Monsignor Ryan’s Homily for June 10th

The recent hearings, in which Mark Zukerberg, the founder of Facebook, testified before a Congressional committee, focused a spotlight on the way in which people relate to one another in the digital age. Most people would agree that the various electronic media have been a mixed blessing, promoting relationships on one level while retarding them on another. We can now relate to more and more people without regard to distance, but the decline of face-to-face encounters is taking its toll on genuine intimacy and the acquisition of important social skills.
As we return to Ordinary Time this Sunday, the liturgy takes up a topic that is far from ordinary, namely relationships. We meet a number of interesting characters: a married couple, a recently converted apostle, crowds of intently listening disciples, carping scribes, and Jesus’ perplexed family members wondering what has happened to their relationship with this “new” Jesus. And they give rise to some reflections on relationships: healthy and dysfunctional, positive and hostile, firm and floundering.
Adam and Eve are the married couple whose relationships have become dysfunctional, painfully so. They are afraid to relate openly with the God who used to take walks with them each evening in the garden. Now, consumed with guilt and shame, they have forfeited intimacy by their distrust of God and attempt to usurp his place. Their relationship with each other is a page taken from Edward Albee’s acerbic play, “Who’s Afraid of Virginia Woolf.” Marital bliss has given way to the blame game; and you just know that their marriage is foundering badly. After thinking that hey could really be like God through disobedience, they are now diminished human beings. Sad!
The Gospel offers us enough material for a seminar on relationships. Let’s start with the scribes, whose hostility to Jesus and whose charges against him, almost offer an advanced take on the contemporary state of American and world politics. There is no possibility for a genuine relationship, or even for dialogue, where one party begins with vilification pure and simple. “By the prince of demons, he drives our demons.” No possibility here for dispassionate examination of the evidence, just an immediate writing-off of the man to whom crowds are flocking in such numbers that even a pizza deliveryman cannot get through.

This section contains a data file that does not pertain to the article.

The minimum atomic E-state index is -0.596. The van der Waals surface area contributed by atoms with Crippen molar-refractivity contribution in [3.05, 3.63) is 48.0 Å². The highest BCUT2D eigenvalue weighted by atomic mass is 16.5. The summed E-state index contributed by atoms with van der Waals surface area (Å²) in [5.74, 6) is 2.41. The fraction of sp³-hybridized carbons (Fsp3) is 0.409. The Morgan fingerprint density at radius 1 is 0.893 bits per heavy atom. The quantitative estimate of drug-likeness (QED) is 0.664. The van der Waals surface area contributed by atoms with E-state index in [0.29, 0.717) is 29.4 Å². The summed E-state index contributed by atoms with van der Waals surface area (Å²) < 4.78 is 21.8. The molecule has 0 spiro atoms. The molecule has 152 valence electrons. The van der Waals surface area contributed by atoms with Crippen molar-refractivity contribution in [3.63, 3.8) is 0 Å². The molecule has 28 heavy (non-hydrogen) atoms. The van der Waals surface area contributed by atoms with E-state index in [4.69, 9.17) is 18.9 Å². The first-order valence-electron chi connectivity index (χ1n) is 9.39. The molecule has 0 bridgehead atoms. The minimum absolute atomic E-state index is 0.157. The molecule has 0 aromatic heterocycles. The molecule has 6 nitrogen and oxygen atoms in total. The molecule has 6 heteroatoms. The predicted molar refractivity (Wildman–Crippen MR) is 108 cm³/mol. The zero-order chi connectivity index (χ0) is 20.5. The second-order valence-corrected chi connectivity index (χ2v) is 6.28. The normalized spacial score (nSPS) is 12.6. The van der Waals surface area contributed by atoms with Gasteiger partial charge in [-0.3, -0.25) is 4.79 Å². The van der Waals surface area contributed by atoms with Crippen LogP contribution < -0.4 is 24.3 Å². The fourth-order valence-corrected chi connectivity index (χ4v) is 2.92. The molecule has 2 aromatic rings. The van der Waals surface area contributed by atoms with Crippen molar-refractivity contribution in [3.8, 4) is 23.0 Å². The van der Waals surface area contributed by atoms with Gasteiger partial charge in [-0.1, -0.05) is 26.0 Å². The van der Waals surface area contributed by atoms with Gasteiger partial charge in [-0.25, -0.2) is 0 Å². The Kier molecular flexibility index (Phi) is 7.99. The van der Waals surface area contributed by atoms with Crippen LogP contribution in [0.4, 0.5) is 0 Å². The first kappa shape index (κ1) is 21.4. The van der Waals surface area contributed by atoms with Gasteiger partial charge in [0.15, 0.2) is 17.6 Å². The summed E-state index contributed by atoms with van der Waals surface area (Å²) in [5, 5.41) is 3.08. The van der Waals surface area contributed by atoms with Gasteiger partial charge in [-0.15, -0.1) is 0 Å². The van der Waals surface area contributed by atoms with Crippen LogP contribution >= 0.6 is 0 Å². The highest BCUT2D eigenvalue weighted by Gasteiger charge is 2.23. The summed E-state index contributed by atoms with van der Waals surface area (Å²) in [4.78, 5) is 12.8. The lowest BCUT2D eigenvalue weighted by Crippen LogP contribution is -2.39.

Then, there are Jesus’ relatives, including Mary his mother and kinsmen closely enough involved with the family to be called brothers. They have a variety of reactions to what they perceive to be a radical change in their relationship with Jesus. Some of the more distant cousins worry that he is having an episode that today we might term bipolar or perhaps schizophrenic. And they intend to relate to him by force, if necessary, to get him back home. Mary and his brothers are simply anxious to find assurance that their close family bond still moves Jesus to consider their relationship with him uniquely intimate. Jesus responds to their anxiety by pushing wider that circle of intimacy to include whoever does the will of God. Does this allay their concern about their relationship with him.? Perhaps it only raised more questions in their minds.
The one person we meet today who has no worries about his relationship with Jesus is St. Paul, the persecutor turned apostle. His writings, especially the passage we read today from his Second Letter to the Corinthians, exude an untroubled serenity. And Paul is not bothered that more and more believers are being pulled into that circle of intimacy with the Lord. “Everything indeed is for you, so that the grace bestowed in abundance on more and more people may cause the thanksgiving to overflow…” Then, too, Paul’s super-confident relationship with the crucified and Risen Christ spills over into his relationship with his body. “…although our outer self is wasting away, our inner self is being renewed day by day. For this momentary light affliction is producing for us an eternal weight of glory beyond all comparison…”
As we move into our annual summer mode of relating to family and friends, to nature with its beauty, to our creator and redeemer, as we have a little more time for reflection and prayer, we would do well to attend to our relationships – to repair those that are weak or failing, to restore those that have broken down, to strengthen and savor those that are healthy and life-enhancing. We can begin with the simple prayer uttered by the psalmist, “I trust in the Lord; my soul trusts in his word.”

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